With fresh okra and fresh tomatoes and peppers from my local farm market it is time to make gumbo. I found a recipe that I have used before and it is tasty so I send my husband to the store for Andouille sausage on his day off.
But first… I have been reading a book that describes the French kitchen and ordinary cooking. The food does not look simple to me but has an appeal because of the fresh vegetables, cheese, and meat that is part of the everyday food lives of the French people. This book talks about the mythical or real French grandmother who taught or showed the family generations how to cook. The striking part to me is how this is “making do” cooking using what is seasonally available and what are pantry staples. Maybe when I retire I will live in a town where I can walk or bicycle to a local bakery and farm market daily and find farm fresh eggs and chickens to feast on. New Hampshire?
So although I am going to tell you about making gumbo with mostly fresh ingredients and pantry staples I do not usually make this fussy of a meal. And in reading that book it occurred to me that I would like to just make food without fussing over the particular ingredients or methods. But I want to make good food. Food that is satisfying and filling and healthy and nutritious. And on occasion do fussy! This is how my mother fed us. My mom collected recipe clippings all the time. She made few of them. I think she wanted to be more adventurous in cooking and baking but she struggled with obesity and the need to please my father in losing weight. She had to be economical as well so she made do with what were pantry staples and what grew in their garden. I did not get the green thumbs of my mom and dad like my sister and brother, but I did get her “make do” spirit.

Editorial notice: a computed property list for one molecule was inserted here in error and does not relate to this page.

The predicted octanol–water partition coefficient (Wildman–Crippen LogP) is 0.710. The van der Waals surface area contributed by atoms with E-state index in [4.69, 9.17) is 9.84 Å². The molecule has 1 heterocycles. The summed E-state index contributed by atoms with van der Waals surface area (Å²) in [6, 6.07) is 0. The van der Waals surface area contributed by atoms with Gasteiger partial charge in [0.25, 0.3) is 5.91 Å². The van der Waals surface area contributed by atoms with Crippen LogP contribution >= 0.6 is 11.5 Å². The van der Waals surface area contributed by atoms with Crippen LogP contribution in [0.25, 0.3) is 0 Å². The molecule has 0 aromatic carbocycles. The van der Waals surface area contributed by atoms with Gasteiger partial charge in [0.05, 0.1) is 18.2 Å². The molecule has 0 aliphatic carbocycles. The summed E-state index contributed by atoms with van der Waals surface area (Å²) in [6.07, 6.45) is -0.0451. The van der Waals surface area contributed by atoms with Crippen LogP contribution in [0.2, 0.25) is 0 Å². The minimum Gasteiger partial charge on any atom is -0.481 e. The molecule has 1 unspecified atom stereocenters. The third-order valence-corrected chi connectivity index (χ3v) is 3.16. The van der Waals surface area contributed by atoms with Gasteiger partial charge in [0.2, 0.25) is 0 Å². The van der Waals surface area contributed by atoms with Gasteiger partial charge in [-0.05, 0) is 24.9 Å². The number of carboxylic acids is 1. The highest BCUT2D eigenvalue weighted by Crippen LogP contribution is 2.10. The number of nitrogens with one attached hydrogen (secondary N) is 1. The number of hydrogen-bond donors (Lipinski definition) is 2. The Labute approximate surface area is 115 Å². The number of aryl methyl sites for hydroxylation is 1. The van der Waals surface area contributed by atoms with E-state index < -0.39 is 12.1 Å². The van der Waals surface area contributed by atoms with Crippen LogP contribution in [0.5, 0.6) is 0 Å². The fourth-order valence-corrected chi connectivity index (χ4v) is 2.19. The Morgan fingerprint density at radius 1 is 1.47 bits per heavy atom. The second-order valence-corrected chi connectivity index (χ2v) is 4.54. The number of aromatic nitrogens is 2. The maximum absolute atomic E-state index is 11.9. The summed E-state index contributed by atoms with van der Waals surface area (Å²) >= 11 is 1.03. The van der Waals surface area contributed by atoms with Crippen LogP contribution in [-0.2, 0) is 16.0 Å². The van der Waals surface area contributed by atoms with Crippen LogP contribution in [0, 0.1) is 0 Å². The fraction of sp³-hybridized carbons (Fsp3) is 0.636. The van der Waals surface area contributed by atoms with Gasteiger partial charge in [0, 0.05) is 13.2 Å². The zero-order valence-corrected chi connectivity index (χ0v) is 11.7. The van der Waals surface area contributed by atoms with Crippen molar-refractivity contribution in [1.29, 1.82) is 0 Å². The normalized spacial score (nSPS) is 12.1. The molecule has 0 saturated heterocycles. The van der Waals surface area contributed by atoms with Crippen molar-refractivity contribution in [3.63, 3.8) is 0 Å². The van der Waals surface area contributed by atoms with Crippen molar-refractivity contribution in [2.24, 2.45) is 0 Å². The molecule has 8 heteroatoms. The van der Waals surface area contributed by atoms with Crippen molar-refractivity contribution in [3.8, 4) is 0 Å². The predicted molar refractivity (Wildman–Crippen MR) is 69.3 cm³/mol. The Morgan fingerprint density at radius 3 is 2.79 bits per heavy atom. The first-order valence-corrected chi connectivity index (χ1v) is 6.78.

This gumbo is an adaptation of a Better Homes and Garden recipe. I am using the recipe as a guideline for ingredients and amounts. I am putting in more of the vegetables and am adding tomatoes. I am using 3 cups of homemade chicken broth that I have in my freezer. I have chopped 5 plum tomatoes which is about two cups. The okra is about 1 ¾ cups sliced. Four cloves garlic, freshly ground black pepper, 2 bay leaves, and a pinch of red pepper flakes is all the spice that is used.
First everything is cut up and then I make the roux. I suppose one does not have to make the roux but it makes it more classic. The roux is made with 1/3 cup flour and ¼ cup oil. Why I chose to stand over the stove and stir for this long I am not sure.
Now add the mire poix. It’s not traditional because it lacks carrots but it serves the same purpose. The garlic is in this addition. This is cooked for a few minutes , 3 to 5, before adding the broth, and then the meat and okra. This is when I add the tomatoes as well. Bring to a boil and add bay leaves and simmer for 15-20 minutes.